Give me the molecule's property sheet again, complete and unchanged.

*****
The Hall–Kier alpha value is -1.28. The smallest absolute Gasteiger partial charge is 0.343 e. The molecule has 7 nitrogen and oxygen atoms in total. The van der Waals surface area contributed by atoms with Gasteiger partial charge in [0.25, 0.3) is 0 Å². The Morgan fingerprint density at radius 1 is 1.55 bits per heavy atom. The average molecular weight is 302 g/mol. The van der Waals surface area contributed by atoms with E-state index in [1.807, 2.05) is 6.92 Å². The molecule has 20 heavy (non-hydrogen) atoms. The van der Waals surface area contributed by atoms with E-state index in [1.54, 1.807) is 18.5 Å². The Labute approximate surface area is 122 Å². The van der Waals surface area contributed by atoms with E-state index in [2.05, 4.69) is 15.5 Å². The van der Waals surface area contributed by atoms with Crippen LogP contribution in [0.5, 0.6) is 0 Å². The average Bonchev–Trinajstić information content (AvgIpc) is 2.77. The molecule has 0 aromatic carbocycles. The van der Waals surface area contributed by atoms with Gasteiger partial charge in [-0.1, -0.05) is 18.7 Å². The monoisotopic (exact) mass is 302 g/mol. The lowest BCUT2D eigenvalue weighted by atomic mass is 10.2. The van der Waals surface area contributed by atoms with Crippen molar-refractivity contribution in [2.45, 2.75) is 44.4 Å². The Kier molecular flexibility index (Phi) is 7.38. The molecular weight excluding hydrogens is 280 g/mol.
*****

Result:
The Hall–Kier alpha value is -1.28. The smallest absolute Gasteiger partial charge is 0.343 e. The molecule has 7 nitrogen and oxygen atoms in total. The van der Waals surface area contributed by atoms with Gasteiger partial charge in [0.25, 0.3) is 0 Å². The Morgan fingerprint density at radius 1 is 1.55 bits per heavy atom. The average molecular weight is 302 g/mol. The van der Waals surface area contributed by atoms with E-state index in [1.807, 2.05) is 6.92 Å². The molecule has 20 heavy (non-hydrogen) atoms. The van der Waals surface area contributed by atoms with E-state index in [1.54, 1.807) is 18.5 Å². The Labute approximate surface area is 122 Å². The van der Waals surface area contributed by atoms with E-state index in [2.05, 4.69) is 15.5 Å². The van der Waals surface area contributed by atoms with Crippen LogP contribution in [0.5, 0.6) is 0 Å². The average Bonchev–Trinajstić information content (AvgIpc) is 2.77. The molecule has 0 aromatic carbocycles. The van der Waals surface area contributed by atoms with Gasteiger partial charge in [-0.1, -0.05) is 18.7 Å². The monoisotopic (exact) mass is 302 g/mol. The lowest BCUT2D eigenvalue weighted by atomic mass is 10.2. The van der Waals surface area contributed by atoms with Crippen molar-refractivity contribution in [2.45, 2.75) is 44.4 Å². The Kier molecular flexibility index (Phi) is 7.38. The molecular weight excluding hydrogens is 280 g/mol.